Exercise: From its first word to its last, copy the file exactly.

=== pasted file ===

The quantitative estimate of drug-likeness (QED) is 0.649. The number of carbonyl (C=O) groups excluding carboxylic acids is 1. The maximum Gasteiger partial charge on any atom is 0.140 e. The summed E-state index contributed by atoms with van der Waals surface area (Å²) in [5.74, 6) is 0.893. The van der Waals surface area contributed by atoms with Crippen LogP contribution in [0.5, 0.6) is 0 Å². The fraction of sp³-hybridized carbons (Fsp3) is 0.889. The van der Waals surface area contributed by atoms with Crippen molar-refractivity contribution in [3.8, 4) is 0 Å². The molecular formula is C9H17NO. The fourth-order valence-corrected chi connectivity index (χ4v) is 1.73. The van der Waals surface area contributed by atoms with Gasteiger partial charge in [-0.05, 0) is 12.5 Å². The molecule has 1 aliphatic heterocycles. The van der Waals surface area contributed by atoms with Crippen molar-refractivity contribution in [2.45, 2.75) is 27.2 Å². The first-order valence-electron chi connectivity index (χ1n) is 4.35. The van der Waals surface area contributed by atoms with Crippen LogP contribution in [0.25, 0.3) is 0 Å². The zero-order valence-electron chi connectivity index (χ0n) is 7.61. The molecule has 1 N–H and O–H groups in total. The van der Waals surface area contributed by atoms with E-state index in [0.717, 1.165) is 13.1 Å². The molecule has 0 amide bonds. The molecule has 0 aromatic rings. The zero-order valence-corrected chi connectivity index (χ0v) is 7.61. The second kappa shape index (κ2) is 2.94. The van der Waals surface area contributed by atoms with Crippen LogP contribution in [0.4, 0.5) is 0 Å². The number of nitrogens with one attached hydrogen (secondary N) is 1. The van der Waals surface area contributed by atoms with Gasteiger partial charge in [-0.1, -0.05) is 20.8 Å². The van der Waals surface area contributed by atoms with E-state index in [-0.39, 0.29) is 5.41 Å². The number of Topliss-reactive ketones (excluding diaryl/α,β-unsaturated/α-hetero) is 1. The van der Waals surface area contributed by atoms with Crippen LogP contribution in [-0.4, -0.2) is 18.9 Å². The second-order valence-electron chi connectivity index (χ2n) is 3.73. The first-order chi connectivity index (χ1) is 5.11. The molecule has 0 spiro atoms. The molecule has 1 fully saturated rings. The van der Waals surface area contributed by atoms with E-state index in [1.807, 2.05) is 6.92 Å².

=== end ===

The quantitative estimate of drug-likeness (QED) is 0.649. The number of carbonyl (C=O) groups excluding carboxylic acids is 1. The maximum Gasteiger partial charge on any atom is 0.140 e. The summed E-state index contributed by atoms with van der Waals surface area (Å²) in [5.74, 6) is 0.893. The van der Waals surface area contributed by atoms with Crippen LogP contribution in [0.5, 0.6) is 0 Å². The fraction of sp³-hybridized carbons (Fsp3) is 0.889. The van der Waals surface area contributed by atoms with Crippen molar-refractivity contribution in [3.8, 4) is 0 Å². The molecular formula is C9H17NO. The fourth-order valence-corrected chi connectivity index (χ4v) is 1.73. The van der Waals surface area contributed by atoms with Gasteiger partial charge in [-0.05, 0) is 12.5 Å². The molecule has 1 aliphatic heterocycles. The van der Waals surface area contributed by atoms with Crippen molar-refractivity contribution in [2.45, 2.75) is 27.2 Å². The first-order valence-electron chi connectivity index (χ1n) is 4.35. The van der Waals surface area contributed by atoms with Crippen LogP contribution in [0.25, 0.3) is 0 Å². The zero-order valence-electron chi connectivity index (χ0n) is 7.61. The molecule has 1 N–H and O–H groups in total. The van der Waals surface area contributed by atoms with E-state index in [0.717, 1.165) is 13.1 Å². The molecule has 0 amide bonds. The molecule has 0 aromatic rings. The zero-order valence-corrected chi connectivity index (χ0v) is 7.61. The second kappa shape index (κ2) is 2.94. The van der Waals surface area contributed by atoms with Crippen LogP contribution in [0.4, 0.5) is 0 Å². The number of nitrogens with one attached hydrogen (secondary N) is 1. The van der Waals surface area contributed by atoms with Gasteiger partial charge in [-0.1, -0.05) is 20.8 Å². The van der Waals surface area contributed by atoms with E-state index in [-0.39, 0.29) is 5.41 Å². The number of Topliss-reactive ketones (excluding diaryl/α,β-unsaturated/α-hetero) is 1. The van der Waals surface area contributed by atoms with Crippen LogP contribution in [-0.4, -0.2) is 18.9 Å². The second-order valence-electron chi connectivity index (χ2n) is 3.73. The first-order chi connectivity index (χ1) is 5.11. The molecule has 0 spiro atoms. The molecule has 1 fully saturated rings. The van der Waals surface area contributed by atoms with E-state index in [1.807, 2.05) is 6.92 Å².